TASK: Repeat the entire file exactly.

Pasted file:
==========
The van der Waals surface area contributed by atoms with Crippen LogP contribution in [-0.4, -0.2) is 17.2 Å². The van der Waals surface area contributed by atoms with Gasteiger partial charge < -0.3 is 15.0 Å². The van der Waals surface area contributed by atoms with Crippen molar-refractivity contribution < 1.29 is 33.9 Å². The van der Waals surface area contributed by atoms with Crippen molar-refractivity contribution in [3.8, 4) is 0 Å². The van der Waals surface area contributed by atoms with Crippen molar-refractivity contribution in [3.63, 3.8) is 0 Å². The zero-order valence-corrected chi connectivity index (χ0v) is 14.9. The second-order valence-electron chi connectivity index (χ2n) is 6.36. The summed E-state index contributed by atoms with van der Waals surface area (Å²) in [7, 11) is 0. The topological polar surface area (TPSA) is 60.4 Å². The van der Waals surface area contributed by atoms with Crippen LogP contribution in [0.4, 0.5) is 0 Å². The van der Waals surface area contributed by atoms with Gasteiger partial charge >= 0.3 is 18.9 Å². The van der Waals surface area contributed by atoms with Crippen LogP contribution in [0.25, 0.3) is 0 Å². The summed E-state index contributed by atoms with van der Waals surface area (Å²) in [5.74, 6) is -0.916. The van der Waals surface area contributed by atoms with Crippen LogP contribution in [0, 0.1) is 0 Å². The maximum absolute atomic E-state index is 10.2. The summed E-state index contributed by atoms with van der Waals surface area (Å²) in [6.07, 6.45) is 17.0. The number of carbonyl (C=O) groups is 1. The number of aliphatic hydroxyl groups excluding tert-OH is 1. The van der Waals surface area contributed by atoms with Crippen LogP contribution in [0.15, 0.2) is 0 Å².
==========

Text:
The van der Waals surface area contributed by atoms with Crippen LogP contribution in [-0.4, -0.2) is 17.2 Å². The van der Waals surface area contributed by atoms with Gasteiger partial charge < -0.3 is 15.0 Å². The van der Waals surface area contributed by atoms with Crippen molar-refractivity contribution < 1.29 is 33.9 Å². The van der Waals surface area contributed by atoms with Crippen molar-refractivity contribution in [3.8, 4) is 0 Å². The van der Waals surface area contributed by atoms with Crippen molar-refractivity contribution in [3.63, 3.8) is 0 Å². The zero-order valence-corrected chi connectivity index (χ0v) is 14.9. The second-order valence-electron chi connectivity index (χ2n) is 6.36. The summed E-state index contributed by atoms with van der Waals surface area (Å²) in [7, 11) is 0. The topological polar surface area (TPSA) is 60.4 Å². The van der Waals surface area contributed by atoms with Crippen LogP contribution in [0.4, 0.5) is 0 Å². The van der Waals surface area contributed by atoms with Gasteiger partial charge >= 0.3 is 18.9 Å². The van der Waals surface area contributed by atoms with Crippen LogP contribution in [0.25, 0.3) is 0 Å². The summed E-state index contributed by atoms with van der Waals surface area (Å²) in [5.74, 6) is -0.916. The van der Waals surface area contributed by atoms with Crippen LogP contribution in [0, 0.1) is 0 Å². The maximum absolute atomic E-state index is 10.2. The summed E-state index contributed by atoms with van der Waals surface area (Å²) in [6.07, 6.45) is 17.0. The number of carbonyl (C=O) groups is 1. The number of aliphatic hydroxyl groups excluding tert-OH is 1. The van der Waals surface area contributed by atoms with Crippen LogP contribution in [0.15, 0.2) is 0 Å².